The Zahavis proposed, uncontentiously enough, that much of evolution is concerned with an animal's need to send signals, to tell competitors of its own or other species that it is not to be tangled with; or to tell potential partners that it would make a good mate. To do this - and here is the strange bit - the animal "deliberately" adopts a handicap. Thus, when gazelles see lions, they do not creep away unobserved but instead they "stot" - leaping high in the air off all four feet, conspicuous as can be. The wanton squandering of energy shows the lion that they are much too frisky to be worth chasing. The peacock's otherwise inexplicable tail tells the females what a fine chap he must be to survive with all that superfluous plumage.

Now suppose, says Kohn (and Mithen, independently), our ancestors made fancy axes not to cut meat but to show potential mates how clever they were - like rolling a cigarette with one hand. That it takes time to make an axe is precisely the point: this is the self-imposed handicap, the behavioural equivalent of the peacock's tail. To chip an axe on site, while lesser mortals hack at the battered flesh with their prosaic shards of flint, and swagger in only when it's good and ready is the ultimate cool. Of course the design of the axe should not change. If it varied, there would be no standards by which to judge particular brilliance. By the same token, Kohn argues, all executives wear grey suits so that their peers and minions can spot the minute advantages that sort the well-off from the seriously rich.

A tale such as this has testable elements which, by definition, are science; but in the end it is speculation, which puts it beyond science but also shows that science cannot tell us all we want to know. After all, the tale may be true. The story may seem absurd - many have found the handicap principle ridiculous - but absurdity has a way of proving correct (as the critics found who rejected gravity or continental drift). Rejection on such grounds is merely what Dawkins has called the "argument from personal incredulity".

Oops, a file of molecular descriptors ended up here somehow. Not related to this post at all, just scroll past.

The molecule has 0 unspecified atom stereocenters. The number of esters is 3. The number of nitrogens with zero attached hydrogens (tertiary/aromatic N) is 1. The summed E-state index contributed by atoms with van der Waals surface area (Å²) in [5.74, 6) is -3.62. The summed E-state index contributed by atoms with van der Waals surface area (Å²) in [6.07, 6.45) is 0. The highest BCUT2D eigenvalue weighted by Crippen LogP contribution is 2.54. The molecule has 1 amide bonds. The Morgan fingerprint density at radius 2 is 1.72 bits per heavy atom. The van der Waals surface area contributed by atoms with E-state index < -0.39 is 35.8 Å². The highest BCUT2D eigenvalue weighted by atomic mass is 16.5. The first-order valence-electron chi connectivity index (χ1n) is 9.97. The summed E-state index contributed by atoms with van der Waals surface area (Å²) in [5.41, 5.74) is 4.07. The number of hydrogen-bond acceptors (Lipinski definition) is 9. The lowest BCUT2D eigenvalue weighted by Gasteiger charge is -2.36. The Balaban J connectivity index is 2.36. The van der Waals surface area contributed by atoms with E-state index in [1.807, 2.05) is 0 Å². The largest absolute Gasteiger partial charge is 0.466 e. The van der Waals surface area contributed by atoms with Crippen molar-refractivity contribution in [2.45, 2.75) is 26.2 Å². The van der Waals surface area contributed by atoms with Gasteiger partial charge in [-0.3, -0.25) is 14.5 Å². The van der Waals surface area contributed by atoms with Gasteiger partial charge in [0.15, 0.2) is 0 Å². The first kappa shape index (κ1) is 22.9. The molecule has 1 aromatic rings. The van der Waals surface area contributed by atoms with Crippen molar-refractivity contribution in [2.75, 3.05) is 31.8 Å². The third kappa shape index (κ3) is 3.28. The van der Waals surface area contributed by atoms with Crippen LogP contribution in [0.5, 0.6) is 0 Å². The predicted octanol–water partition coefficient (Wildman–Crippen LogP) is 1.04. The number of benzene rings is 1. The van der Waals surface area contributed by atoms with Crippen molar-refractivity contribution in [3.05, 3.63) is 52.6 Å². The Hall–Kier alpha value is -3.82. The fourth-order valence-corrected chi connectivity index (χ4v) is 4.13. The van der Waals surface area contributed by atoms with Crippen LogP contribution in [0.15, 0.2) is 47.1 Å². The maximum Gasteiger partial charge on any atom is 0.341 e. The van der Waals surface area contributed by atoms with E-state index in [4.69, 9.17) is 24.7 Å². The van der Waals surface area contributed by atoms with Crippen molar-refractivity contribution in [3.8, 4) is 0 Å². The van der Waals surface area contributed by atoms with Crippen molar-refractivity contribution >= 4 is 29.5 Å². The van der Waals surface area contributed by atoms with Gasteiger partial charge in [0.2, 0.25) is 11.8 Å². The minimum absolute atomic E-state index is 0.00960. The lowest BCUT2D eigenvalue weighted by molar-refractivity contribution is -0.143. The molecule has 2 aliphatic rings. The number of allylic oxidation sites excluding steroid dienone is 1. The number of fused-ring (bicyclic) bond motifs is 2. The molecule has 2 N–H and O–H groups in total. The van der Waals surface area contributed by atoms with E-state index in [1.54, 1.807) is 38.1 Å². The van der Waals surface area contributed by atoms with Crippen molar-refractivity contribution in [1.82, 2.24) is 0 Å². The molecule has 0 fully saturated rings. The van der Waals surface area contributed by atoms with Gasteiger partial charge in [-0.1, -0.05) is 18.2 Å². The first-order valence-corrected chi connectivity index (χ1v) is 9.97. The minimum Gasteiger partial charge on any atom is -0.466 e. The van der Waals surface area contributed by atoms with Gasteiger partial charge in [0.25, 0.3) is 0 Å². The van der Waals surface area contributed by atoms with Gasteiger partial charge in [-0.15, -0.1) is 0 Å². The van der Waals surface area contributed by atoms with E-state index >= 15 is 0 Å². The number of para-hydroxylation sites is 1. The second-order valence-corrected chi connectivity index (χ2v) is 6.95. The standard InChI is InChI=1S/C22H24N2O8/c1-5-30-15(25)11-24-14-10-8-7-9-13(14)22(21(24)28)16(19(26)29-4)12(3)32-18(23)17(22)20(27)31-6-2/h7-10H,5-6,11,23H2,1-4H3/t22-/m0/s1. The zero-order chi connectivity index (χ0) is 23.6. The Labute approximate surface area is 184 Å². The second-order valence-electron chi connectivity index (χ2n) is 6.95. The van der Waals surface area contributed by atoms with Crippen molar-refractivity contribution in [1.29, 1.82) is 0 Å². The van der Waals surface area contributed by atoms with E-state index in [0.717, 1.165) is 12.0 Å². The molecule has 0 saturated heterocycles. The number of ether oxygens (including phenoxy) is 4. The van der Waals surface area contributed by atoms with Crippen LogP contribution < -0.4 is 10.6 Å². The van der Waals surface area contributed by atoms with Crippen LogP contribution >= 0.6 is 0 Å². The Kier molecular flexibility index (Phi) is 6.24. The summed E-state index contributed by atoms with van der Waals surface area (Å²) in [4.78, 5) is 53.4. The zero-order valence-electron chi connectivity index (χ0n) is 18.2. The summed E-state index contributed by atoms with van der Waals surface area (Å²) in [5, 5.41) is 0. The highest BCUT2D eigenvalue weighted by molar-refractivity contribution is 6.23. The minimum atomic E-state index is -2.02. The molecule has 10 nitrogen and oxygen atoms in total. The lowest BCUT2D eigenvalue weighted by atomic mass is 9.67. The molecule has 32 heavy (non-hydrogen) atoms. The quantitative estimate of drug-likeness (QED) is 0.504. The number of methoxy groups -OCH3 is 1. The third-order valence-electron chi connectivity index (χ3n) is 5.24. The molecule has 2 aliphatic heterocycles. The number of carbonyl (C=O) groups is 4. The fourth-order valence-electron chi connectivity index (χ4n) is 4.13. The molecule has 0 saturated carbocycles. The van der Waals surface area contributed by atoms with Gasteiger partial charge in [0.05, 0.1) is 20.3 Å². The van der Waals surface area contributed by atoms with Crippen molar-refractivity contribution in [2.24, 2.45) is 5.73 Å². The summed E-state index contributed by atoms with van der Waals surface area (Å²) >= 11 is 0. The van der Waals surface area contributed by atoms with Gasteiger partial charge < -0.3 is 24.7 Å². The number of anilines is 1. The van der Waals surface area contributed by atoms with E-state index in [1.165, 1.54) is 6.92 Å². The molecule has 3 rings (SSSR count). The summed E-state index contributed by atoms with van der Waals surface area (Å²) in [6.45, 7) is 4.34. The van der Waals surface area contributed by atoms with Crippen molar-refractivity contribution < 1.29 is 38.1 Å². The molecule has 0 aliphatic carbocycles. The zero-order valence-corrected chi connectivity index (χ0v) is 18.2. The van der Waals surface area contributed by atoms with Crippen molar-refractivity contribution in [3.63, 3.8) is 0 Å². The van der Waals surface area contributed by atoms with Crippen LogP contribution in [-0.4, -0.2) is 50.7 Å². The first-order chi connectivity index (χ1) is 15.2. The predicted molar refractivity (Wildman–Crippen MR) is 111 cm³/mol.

Why should such stuff matter? Because we are our ancestors' descendants and have inherited their psychology. Some insights may seem minor and merely amusing (like the executives' grey suits) but others are deadly serious and can be acted on, as in the extraordinarily rigorous studies by Martin Daly and Margo Wilson into homicide, which show why young men worldwide kill each other for the smallest slight and that a child's greatest risk of violent assault comes from step-parents. Similarly David Haig's analysis of the struggle between mother and foetus could lead to changes in obstetric practice, and Simon Baron-Cohen's analysis of autism is already influencing therapy.

There is strife at present, often bitter, between evolutionary psychology and traditional sociology - which Kohn, unlike many, would like to heal. The two disciplines, he suggests, have much to learn from each other. Kohn has proved once more that he is a fine commentator on science.

Colin Tudge is a research fellow of the Centre for Philosophy at the London School of Economics